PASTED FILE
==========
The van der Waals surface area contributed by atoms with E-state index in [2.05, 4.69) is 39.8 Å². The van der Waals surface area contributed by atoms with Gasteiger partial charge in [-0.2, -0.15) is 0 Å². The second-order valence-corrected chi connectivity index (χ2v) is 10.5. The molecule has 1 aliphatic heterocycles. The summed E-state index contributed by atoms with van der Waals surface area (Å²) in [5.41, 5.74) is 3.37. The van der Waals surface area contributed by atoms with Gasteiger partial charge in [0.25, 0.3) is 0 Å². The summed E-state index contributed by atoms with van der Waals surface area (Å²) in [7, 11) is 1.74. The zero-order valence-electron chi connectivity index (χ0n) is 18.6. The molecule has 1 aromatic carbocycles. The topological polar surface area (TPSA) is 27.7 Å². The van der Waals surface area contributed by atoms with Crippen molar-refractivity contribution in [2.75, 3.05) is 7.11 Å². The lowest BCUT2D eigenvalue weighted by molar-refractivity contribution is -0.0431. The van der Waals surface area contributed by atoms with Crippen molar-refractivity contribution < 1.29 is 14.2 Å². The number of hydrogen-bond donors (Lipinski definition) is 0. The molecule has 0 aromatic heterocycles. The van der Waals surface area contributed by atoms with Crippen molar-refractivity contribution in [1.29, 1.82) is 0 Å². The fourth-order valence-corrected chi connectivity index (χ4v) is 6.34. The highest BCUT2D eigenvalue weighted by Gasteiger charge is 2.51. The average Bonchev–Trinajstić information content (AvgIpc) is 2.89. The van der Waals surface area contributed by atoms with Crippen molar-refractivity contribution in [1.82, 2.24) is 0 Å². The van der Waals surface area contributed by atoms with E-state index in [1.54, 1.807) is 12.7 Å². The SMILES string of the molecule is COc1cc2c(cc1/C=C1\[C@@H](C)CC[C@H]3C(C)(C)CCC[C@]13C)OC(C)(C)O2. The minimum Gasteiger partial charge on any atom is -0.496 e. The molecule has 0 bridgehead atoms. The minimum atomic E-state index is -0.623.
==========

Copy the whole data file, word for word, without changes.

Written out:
The van der Waals surface area contributed by atoms with E-state index in [2.05, 4.69) is 39.8 Å². The van der Waals surface area contributed by atoms with Gasteiger partial charge in [-0.2, -0.15) is 0 Å². The second-order valence-corrected chi connectivity index (χ2v) is 10.5. The molecule has 1 aliphatic heterocycles. The summed E-state index contributed by atoms with van der Waals surface area (Å²) in [5.41, 5.74) is 3.37. The van der Waals surface area contributed by atoms with Gasteiger partial charge in [0.25, 0.3) is 0 Å². The summed E-state index contributed by atoms with van der Waals surface area (Å²) in [7, 11) is 1.74. The zero-order valence-electron chi connectivity index (χ0n) is 18.6. The molecule has 1 aromatic carbocycles. The topological polar surface area (TPSA) is 27.7 Å². The van der Waals surface area contributed by atoms with Crippen molar-refractivity contribution in [2.75, 3.05) is 7.11 Å². The lowest BCUT2D eigenvalue weighted by molar-refractivity contribution is -0.0431. The van der Waals surface area contributed by atoms with Crippen molar-refractivity contribution < 1.29 is 14.2 Å². The number of hydrogen-bond donors (Lipinski definition) is 0. The molecule has 0 aromatic heterocycles. The van der Waals surface area contributed by atoms with Crippen molar-refractivity contribution in [1.29, 1.82) is 0 Å². The fourth-order valence-corrected chi connectivity index (χ4v) is 6.34. The highest BCUT2D eigenvalue weighted by Gasteiger charge is 2.51. The average Bonchev–Trinajstić information content (AvgIpc) is 2.89. The van der Waals surface area contributed by atoms with Crippen molar-refractivity contribution in [1.82, 2.24) is 0 Å². The van der Waals surface area contributed by atoms with E-state index in [1.54, 1.807) is 12.7 Å². The SMILES string of the molecule is COc1cc2c(cc1/C=C1\[C@@H](C)CC[C@H]3C(C)(C)CCC[C@]13C)OC(C)(C)O2. The minimum Gasteiger partial charge on any atom is -0.496 e. The molecule has 0 bridgehead atoms. The minimum atomic E-state index is -0.623.